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  • Trojan lithium finally here!

    Wow - after all these years, I didn't think it would happen. Trojan's Trillium line of batteries:

    https://www.trojanbattery.com/trillium/

    Even though I'm familiar with LifePo4, I think this would make the IDEAL "LFP learner battery". Basically ignore my own simplified Lifepo4 care articles and do it right. Times have changed, and it took awhile for a big player to come around.

    Yes, it's a drop-in with built-in bms. And these days, *if done properly*, which I'm sure Trojan has done, it just makes more sense than a hodepodge of individual cells done diy.

    Interestingly enough, there's the real-world situation of where the normal public is going to use lead-acid chargers with this, rather than needing a specialized LFP charger. I get it. In most circumstances, a lead-acid charger is damaging to an LFP, and it appears that the internal bms will do the real job compensating for using basically the wrong charger. Just think - we'll have basically nothing to argure about, except for doing a power-budget and calculating solar insolation to get the size you need!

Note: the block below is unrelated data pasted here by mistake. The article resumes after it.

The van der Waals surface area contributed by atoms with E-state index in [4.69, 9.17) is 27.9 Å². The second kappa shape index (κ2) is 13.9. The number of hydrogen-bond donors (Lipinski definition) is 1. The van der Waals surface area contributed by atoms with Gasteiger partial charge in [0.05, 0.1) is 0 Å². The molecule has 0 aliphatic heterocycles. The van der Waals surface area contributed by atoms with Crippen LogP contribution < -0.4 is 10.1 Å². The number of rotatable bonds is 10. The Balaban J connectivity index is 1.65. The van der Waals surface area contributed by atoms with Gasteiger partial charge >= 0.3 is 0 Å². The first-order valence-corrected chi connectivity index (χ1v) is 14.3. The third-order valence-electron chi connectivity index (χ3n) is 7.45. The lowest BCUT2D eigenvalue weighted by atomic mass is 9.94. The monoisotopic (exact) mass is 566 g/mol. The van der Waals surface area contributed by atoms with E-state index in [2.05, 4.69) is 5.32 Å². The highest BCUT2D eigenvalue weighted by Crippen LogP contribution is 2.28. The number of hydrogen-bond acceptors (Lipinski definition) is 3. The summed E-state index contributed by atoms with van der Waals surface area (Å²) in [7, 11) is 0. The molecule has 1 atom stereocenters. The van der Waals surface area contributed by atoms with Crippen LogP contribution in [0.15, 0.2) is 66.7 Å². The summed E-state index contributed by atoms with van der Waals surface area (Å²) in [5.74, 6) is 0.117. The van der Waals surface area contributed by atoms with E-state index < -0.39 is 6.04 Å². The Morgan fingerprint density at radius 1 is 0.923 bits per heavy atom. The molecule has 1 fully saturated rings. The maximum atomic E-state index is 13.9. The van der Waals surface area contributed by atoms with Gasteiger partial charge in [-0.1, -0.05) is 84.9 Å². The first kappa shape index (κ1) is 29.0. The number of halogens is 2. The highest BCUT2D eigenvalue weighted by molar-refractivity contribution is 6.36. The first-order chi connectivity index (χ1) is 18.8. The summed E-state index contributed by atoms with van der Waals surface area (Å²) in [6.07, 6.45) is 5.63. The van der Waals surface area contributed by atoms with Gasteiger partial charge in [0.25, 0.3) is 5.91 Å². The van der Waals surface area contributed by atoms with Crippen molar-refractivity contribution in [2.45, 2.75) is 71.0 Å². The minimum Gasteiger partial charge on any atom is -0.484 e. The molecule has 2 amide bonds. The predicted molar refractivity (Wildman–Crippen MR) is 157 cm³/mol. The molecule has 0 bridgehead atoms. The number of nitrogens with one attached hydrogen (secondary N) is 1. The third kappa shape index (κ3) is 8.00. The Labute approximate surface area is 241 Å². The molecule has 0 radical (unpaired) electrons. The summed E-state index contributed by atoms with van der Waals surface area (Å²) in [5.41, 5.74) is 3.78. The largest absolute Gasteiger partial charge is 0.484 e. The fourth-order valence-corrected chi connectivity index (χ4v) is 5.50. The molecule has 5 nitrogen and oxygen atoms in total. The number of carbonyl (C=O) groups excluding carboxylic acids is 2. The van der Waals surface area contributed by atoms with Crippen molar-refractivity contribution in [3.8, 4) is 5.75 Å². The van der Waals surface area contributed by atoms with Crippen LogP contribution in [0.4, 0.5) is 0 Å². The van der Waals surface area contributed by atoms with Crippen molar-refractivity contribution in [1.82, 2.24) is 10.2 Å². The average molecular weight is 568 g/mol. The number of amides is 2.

There's a lot of info at the site. Is there competition? Sure. Especially at the JUNK low end. It comes down to this: do you want something built by an actual battery manufacturer, or just some guys in a shed tossing crap into a plastic box?

    I'm pretty excited about it. Not just from a project standpoint, but from a self-protecting (both battery and user) standpoint. Look like KISS to me now!

    Last edited by PNjunction; 12-18-2019, 11:01 PM.

  • #2
    SOLAR ISSUE:

    As Mike90250 has pointed out in another thread, what happens to your controller when the battery for whatever reason, disconnects itself?

    A high-voltage controller may fry. Low end / low current controllers may handle it, but there's a problem: If you fix the issue, on a controller that can handle a disconnect, you are left with the classic problem of "panel attached first, battery last" state - the one in which the controller will not reactivate because what it saw with the panel connected was a "zero volt" battery, and for safety reasons refuses to work until you manually reconnect in the proper order.

    OR, some enter a very low-voltage charge, much lower than the CV setting you had originally intended.